Me and Bruce at Emerald Lake         Emerald Lake - Yo Ho National Park

Zucchini Soup Magic

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This is going to be a banner year for zucchini around here! You see the latest culprit creeping out from under one of the many plants scattered around our garden. Every possible use for this magical summer squash is going to be required.

I tried a zucchini soup recipe the other day that was superb and too good not to share far and wide. My daughter-in-law, Maggie, shared the recipe with me from Skinnytaste. At only sixty calories a cup, the skinny part is right on. If you find yourself in possession of a few medium zucchini, I suggest you make this soup.

Here goes:

1 small onion

2 cloves garlic

3 medium zucchini cut into chunks

1 carton chicken broth

2 tbsp. of plain yogurt.

Combine onion, garlic, zucchini and broth in a large pot and bring to a boil. Simmer until tender – approx. 20 minutes. Remove from heat and puree with one of those nifty hand-held blender things. I don’t have one of those, so used my food processor. Add yogurt and puree some more. Salt and pepper to taste. Presto – delicious. Serve with a smattering of fresh parmesan cheese.

Naturally, I strayed from the recipe slightly by adding ½ a small jalapeno pepper at the cooking stage and a handful of fresh basil leaves at the puree stage.

Zuchinni soup

The picture – taken on my phone so I could share with jealous friends immediately – does not do the soup justice. It was so tasty and so delightfully green.

Oh man, do you see that zucchini in the far planter on the right? Looks like we’ll be making more soup really soon.

Zucchini Magic

For the Love of Beans

Purple Peacock Beans 2

There’s an old adage about gardening that I fully subscribe to – grow what you like to eat! For us, that means lots of fresh beans.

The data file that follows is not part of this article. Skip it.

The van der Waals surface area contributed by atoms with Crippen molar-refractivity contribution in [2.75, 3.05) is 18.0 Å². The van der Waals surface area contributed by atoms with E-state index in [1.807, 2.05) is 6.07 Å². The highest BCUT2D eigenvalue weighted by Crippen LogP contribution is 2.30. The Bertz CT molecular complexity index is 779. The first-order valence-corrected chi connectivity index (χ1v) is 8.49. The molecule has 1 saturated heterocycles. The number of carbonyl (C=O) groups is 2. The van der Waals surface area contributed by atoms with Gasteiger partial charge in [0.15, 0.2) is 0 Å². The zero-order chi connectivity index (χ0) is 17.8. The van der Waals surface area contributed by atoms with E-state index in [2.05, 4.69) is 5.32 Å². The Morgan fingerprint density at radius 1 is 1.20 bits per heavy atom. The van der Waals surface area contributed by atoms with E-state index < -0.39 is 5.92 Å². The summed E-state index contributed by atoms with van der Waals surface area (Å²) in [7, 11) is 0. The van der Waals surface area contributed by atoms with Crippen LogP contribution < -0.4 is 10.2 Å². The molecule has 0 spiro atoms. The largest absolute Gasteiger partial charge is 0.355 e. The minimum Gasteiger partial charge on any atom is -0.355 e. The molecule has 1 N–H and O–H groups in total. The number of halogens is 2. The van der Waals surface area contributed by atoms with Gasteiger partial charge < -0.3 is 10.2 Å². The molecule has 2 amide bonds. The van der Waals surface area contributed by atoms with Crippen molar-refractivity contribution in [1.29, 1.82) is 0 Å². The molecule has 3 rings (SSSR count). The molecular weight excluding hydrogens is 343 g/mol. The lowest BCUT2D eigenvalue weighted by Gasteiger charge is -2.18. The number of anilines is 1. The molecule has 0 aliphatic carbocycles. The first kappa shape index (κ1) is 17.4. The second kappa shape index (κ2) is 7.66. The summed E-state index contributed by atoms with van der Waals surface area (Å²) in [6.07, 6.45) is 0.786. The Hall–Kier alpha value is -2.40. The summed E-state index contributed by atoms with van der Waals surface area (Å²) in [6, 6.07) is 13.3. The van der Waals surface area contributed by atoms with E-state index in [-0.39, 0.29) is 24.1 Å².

Here are two of my new-time favourites.

Bush Beans

Dragon Tongue Bush Beans – a beautiful Dutch heirloom variety that is perfect to eat fresh or preserved, or even as dried beans. When the beans turn from lime green to yellow with their bright purple stripes, they are ready to go.

Three Bean Varieties

Purple Peacock Pole Beans – Twining stems, light purple flowers and dark purple pods. A striking plant that provides a wonderful garden screen. This variety handles cool conditions well. The pods keep their flavour and tenderness even when very long. Don’t get too attached to the colour though – they turn green when you cook them.

Purple Peacock Pole Beans

Purple Peacock Pole Beans 2

Scarlett Runners are the old timers in our garden. We’ve been collecting our own seeds and growing a tepee trellis full of these beans for years now. The flowers are pretty and the vines are vigorous but for an optimal taste experience, get those beans before they get too big!

Scarlett Runner Beans 2

Scarlett Runner Beans

We also grow Kentucky Wonder Pole Beans – this type of bean has been grown by gardeners since 1864. Popular due to its vigour and fine heirloom flavour. I’ve gathered the brown-seeds and dried them for planting the following year with great success. You can see them growing in the picture below on the tepee trellis at the back of our under-the-clothes-line section of the garden. Just coming into flower now, we won’t be eating these until a bit later in the season.